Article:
New Orleans offers long-term rental properties in a variety of neighborhoods and configurations. Known as America's Most Interesting City, people who move to New Orleans are astounded by the variety of housing options in many styles that are unique to the city. Knowing where to rent can be confusing, especially since directions in New Orleans are given as Uptown, Downtown, Riverside and Lakeside, rather than West, East, South and North. To add to the confusion, New Orleans is bisected by the Mississippi River. Algiers on the West Bank, is a part of the rest of New Orleans which is on the East Bank.
While New Orleans does have a city center, it isn't known as Downtown. In New Orleans, “downtown” refers to the parts of the city downriver from Canal Street, one of the main thoroughfares. “Uptown” refers to the neighborhoods upriver from Canal Street. When an address is closer to the Mississippi, it is referred to as being riverside to other properties. “Lakeside” means that a property is more toward Lake Pontchartrain on the city's norther border. To complicate matters further still, Canal Street is the dividing line for streets that cross it. South Tonti Street, for instance is uptown of Canal, while North Tonti Street is downtown of Canal, even though all the cross streets run roughly west to east. When looking for rental property in New Orleans, it is best to look at a map and get familiar with the neighborhoods before asking for directions from a local.
New Orleans is a city of distinct neighborhoods. Some of these correspond to historic locations. Faubourg Marigny was the first suburb in the city, just downtown of the famous French Quarter. Faubourg Treme, is the oldest African-American neighborhood in the United States, located just lakeside of the French Quarter, in the “back of town,” which is really in the middle of the current city. Central City is an uptown neighborhood that runs between St. Charles Avenue and Claiborne Avenue, while Mid-City is a large, peaceful neighborhood (zip code 70119) that straddles Canal Street from the back of town to the cemeteries in the middle of the city. Neither of these areas should be confused with the Central Business District (CBD), which would be considered downtown proper in other cities. The CBD is also home to the Warehouse District, which features luxury apartments and condominiums with modern amenities in refurbished cotton and sugar warehouses dating from the 19th century.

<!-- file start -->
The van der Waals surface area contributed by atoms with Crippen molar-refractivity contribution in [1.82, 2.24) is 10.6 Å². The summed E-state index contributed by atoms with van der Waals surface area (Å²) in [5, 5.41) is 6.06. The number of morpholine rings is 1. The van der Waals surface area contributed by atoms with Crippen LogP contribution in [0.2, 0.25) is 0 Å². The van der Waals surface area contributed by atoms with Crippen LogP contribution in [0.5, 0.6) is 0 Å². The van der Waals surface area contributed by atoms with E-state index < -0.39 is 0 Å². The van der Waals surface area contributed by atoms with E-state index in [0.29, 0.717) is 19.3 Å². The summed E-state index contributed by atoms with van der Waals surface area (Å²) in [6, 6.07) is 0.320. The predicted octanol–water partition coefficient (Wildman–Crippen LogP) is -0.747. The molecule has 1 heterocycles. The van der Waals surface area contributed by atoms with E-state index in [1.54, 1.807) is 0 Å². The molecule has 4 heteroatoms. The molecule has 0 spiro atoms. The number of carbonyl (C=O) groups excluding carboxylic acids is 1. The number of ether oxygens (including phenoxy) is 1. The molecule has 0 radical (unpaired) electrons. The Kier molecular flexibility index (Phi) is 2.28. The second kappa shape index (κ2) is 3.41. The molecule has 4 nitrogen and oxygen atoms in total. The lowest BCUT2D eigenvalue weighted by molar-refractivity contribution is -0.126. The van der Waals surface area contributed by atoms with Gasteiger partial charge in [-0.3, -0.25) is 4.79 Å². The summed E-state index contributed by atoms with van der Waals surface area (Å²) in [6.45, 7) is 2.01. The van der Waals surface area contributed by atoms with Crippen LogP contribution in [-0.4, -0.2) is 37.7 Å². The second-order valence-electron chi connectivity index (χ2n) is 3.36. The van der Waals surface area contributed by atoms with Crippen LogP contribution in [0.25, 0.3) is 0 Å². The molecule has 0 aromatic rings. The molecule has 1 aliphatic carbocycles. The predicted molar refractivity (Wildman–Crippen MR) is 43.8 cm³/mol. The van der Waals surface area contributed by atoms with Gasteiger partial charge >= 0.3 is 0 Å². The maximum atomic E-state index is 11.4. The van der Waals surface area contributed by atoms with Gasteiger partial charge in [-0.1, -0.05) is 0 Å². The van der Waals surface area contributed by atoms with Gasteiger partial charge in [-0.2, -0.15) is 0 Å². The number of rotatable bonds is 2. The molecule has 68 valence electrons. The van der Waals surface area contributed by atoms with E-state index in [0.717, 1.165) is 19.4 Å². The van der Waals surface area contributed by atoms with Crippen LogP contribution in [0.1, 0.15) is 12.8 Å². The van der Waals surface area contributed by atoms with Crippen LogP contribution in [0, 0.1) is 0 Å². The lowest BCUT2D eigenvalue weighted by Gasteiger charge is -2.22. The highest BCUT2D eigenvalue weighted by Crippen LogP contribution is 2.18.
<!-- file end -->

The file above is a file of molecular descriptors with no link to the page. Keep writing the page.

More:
The rental stock in New Orleans varies by neighborhood. In the Bywater, downtown and close to the Mississippi, densely packed shotgun homes are available in an eclectic setting that is served by small groceries and restaurants. Uptown, in the Garden District, which includes the Lower Garden and the Irish Channel, one- and two-family shotguns are available for rent, as well as larger mansions that have been subdivided into apartments and condos.
A car is not necessary in New Orleans. The city's landscape is flat and easy to navigate by bicycle. Additionally, streetcars run during most hours on uptown St. Charles Avenue, along Canal Street, and on North Carrolton Avenue. New streetcar lines are being built on Loyola Avenue, where new luxury apartments are being constructed by the Superdome, and along St. Claude Avenue, connecting downtown neighborhoods with the CBD.